On Tuesday a federal court rejected an appeal to reclassify marijuana under federal law. Right now marijuana is considered a controlled substance having a high potential for abuse and no current medical use. In 2011, the Drug Enforcement Administration (DEA) rejected another petition aimed at removing marijuana from this classification. Just to put things into perspective, according to the federal government, marijuana is classified with heroin, LSD, and ecstacy.
The Court of Appeals judges that rejected the appeal were Judge Harry Edwards, (Carter appointee) Judge Merrick Garland, (Clinton appointee) and Judge Lecraft Henderson, (George H.W Bush appointee). Their ruling was centered around the DEA’s decision in whether it was “arbitrary and capricious” not about the medical benefits of marijuana. As a matter of fact, Judge Henderson declared that the petitioners didn’t have standing to even challenge the government’s decision and the case should be dismissed. The court ruled in favor of the DEA supporting their position on the substance.
According to the DEA accepted medicinal use would require adequate and well controlled studies proving efficacy. One of the petitioning groups, Americans for Safe Access, cited nearly 200 peer-reviewed studies showing marijuana’s efficacy for various medical uses. They even brought forward a study by the Institute of Medicine, a government adviser, which suggest, marijuana might have medical benefits. Still, the DEA insists that the results called for further studies to determine marijuana’s medical applications. (Huffington Post)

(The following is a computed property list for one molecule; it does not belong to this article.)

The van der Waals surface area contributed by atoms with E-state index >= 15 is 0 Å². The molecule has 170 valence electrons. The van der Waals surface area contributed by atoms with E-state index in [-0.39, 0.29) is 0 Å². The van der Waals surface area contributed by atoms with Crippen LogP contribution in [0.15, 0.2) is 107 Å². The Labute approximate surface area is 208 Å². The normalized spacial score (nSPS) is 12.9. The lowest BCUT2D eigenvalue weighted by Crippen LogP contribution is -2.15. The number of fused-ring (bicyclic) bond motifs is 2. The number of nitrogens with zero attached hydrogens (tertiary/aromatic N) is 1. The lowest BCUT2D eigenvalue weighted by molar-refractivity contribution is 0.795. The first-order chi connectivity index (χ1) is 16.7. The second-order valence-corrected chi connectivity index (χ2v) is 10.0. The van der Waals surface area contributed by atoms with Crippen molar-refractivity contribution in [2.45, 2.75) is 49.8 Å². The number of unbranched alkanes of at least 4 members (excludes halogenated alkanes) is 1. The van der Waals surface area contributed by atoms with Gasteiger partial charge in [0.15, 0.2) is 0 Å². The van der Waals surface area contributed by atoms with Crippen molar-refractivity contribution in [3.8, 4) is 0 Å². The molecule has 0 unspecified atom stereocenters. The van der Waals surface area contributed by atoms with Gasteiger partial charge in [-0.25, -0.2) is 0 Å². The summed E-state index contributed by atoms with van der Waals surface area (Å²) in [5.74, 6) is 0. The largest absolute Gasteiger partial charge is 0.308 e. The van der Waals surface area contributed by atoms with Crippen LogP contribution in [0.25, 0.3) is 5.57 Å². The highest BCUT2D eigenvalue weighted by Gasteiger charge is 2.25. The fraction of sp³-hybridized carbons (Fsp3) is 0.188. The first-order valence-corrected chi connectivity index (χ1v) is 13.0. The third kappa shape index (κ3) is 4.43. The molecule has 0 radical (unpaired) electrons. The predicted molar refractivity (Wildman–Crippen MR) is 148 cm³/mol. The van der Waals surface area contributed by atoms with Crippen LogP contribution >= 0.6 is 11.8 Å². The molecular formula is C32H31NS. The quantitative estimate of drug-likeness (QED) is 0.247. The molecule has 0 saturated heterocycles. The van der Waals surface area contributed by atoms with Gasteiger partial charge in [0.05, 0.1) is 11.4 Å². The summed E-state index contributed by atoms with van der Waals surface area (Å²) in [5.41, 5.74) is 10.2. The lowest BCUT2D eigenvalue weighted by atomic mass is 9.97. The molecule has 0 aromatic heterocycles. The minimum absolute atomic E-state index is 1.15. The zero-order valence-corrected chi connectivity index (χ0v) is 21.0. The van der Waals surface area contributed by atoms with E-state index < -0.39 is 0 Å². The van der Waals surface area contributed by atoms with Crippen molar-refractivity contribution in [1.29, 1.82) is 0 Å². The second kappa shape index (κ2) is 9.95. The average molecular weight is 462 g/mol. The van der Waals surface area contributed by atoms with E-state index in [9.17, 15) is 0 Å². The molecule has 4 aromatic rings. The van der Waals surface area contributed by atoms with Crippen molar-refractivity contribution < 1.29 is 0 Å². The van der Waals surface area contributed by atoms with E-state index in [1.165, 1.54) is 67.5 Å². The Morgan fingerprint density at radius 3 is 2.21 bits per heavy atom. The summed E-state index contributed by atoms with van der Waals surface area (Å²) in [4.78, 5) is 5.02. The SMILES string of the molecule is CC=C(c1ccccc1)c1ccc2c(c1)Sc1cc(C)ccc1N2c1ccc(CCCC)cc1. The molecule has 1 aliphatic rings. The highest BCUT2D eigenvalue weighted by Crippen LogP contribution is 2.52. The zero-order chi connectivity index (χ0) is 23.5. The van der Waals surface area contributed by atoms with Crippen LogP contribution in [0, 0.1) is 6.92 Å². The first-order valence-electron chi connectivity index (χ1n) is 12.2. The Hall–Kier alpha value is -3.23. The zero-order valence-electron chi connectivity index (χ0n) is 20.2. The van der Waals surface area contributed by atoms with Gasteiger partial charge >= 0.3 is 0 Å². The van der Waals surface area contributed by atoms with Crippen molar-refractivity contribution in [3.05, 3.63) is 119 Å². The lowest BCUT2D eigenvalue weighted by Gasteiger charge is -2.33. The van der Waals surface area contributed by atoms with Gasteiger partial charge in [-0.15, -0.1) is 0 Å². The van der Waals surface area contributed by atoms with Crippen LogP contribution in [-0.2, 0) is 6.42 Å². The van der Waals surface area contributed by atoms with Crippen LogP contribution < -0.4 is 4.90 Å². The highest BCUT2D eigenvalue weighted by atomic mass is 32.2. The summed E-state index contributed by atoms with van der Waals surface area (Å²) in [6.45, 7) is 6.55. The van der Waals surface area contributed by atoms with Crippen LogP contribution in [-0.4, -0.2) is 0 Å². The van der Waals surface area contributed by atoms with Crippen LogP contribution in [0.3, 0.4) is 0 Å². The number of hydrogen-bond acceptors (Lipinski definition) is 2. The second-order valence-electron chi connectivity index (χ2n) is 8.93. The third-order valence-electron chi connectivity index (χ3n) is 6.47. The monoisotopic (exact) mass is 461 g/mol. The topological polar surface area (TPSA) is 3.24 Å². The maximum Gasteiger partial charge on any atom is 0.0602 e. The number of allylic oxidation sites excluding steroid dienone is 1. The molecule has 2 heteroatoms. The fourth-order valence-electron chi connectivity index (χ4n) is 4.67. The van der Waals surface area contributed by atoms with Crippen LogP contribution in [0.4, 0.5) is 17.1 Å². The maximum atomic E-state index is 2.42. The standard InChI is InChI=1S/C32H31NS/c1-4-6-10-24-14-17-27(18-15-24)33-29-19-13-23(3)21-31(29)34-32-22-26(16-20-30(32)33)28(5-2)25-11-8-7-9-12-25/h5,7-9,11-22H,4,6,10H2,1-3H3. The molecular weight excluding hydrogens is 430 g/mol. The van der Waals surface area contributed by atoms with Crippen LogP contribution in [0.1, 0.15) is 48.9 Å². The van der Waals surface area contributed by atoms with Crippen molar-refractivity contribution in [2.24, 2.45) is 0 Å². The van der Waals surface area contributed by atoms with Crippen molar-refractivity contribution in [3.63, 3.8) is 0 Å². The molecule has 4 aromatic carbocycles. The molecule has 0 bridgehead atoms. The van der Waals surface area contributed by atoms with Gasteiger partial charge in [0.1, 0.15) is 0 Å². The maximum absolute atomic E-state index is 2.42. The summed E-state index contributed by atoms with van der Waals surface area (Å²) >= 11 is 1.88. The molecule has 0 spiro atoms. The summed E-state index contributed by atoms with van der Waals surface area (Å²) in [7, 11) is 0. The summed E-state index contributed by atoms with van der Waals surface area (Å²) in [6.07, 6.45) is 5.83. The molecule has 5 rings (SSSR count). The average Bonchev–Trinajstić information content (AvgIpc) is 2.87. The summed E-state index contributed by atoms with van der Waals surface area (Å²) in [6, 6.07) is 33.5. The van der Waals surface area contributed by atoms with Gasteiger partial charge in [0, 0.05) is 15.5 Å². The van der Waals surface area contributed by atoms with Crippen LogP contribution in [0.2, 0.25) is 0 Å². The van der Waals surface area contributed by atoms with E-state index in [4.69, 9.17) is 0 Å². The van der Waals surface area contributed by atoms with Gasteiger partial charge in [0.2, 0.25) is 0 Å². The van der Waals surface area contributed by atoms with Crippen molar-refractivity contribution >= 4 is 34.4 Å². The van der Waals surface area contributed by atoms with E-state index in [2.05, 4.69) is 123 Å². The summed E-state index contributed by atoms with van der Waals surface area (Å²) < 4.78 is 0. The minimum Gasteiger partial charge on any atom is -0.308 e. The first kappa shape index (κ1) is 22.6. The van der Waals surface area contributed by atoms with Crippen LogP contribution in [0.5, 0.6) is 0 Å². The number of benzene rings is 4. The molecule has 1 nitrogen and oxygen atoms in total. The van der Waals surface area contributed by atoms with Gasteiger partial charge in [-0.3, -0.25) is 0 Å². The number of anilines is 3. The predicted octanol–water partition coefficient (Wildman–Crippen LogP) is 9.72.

According to marijuana advocacy group NORML, marijuana serves multiple medicinal purposes. A short list includes pain relief particularly from nerve damage, nausea, glaucoma and movement disorders. Marijuana also serves as an appetite stimulant and can greatly benefit individuals suffering from HIV and AIDS. It has also been shown to help individuals with dementia. Studies have also found that marijuana can protect the body against certain types of malignant tumors and in some cases even stop the growth of tumors.
There are also 60 U.S. and international health organizations which support legal access to medical marijuana under a physician’s supervision.
The court wrote that the petitioners didn’t reference well controlled studies regarding the efficacy of marijuana for medicinal purposes. Americans for Safe Access will most likely petition for a rehearing. At the end of the opinion, however, advocates for the legalization of marijuana still have some room for hope. The opinion stated that “adequate and well-controlled studies are wanting not because they have been foreclosed, but because they have not been completed.” This ruling suggests that as research continues on marijuana more conclusive evidence might help sway the opinion and stigma of marijuana in the federal courts.